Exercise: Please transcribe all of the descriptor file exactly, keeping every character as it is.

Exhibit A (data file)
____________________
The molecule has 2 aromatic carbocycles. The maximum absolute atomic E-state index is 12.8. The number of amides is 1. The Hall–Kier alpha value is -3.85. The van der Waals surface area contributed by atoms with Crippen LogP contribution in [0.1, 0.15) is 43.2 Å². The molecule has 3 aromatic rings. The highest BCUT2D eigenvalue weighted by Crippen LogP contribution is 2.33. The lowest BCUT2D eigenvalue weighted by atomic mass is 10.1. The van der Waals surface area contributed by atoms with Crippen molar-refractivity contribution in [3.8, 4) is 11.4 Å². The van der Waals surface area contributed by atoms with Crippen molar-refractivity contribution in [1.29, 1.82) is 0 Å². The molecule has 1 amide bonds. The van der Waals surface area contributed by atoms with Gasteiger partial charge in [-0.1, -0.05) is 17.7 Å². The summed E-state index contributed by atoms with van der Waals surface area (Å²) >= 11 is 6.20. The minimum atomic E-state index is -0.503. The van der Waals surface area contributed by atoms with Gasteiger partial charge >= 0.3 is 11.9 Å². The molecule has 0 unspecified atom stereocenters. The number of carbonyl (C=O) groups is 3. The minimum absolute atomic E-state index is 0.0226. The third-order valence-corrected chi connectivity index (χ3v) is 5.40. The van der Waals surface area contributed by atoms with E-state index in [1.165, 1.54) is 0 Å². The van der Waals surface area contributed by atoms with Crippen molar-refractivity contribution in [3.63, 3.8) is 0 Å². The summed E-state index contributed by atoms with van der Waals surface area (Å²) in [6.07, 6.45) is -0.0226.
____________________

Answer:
The molecule has 2 aromatic carbocycles. The maximum absolute atomic E-state index is 12.8. The number of amides is 1. The Hall–Kier alpha value is -3.85. The van der Waals surface area contributed by atoms with Crippen LogP contribution in [0.1, 0.15) is 43.2 Å². The molecule has 3 aromatic rings. The highest BCUT2D eigenvalue weighted by Crippen LogP contribution is 2.33. The lowest BCUT2D eigenvalue weighted by atomic mass is 10.1. The van der Waals surface area contributed by atoms with Crippen molar-refractivity contribution in [3.8, 4) is 11.4 Å². The van der Waals surface area contributed by atoms with Crippen molar-refractivity contribution in [1.29, 1.82) is 0 Å². The molecule has 1 amide bonds. The van der Waals surface area contributed by atoms with Gasteiger partial charge in [-0.1, -0.05) is 17.7 Å². The summed E-state index contributed by atoms with van der Waals surface area (Å²) >= 11 is 6.20. The minimum atomic E-state index is -0.503. The van der Waals surface area contributed by atoms with Gasteiger partial charge >= 0.3 is 11.9 Å². The molecule has 0 unspecified atom stereocenters. The number of carbonyl (C=O) groups is 3. The minimum absolute atomic E-state index is 0.0226. The third-order valence-corrected chi connectivity index (χ3v) is 5.40. The van der Waals surface area contributed by atoms with E-state index in [1.165, 1.54) is 0 Å². The van der Waals surface area contributed by atoms with Crippen molar-refractivity contribution in [3.63, 3.8) is 0 Å². The summed E-state index contributed by atoms with van der Waals surface area (Å²) in [6.07, 6.45) is -0.0226.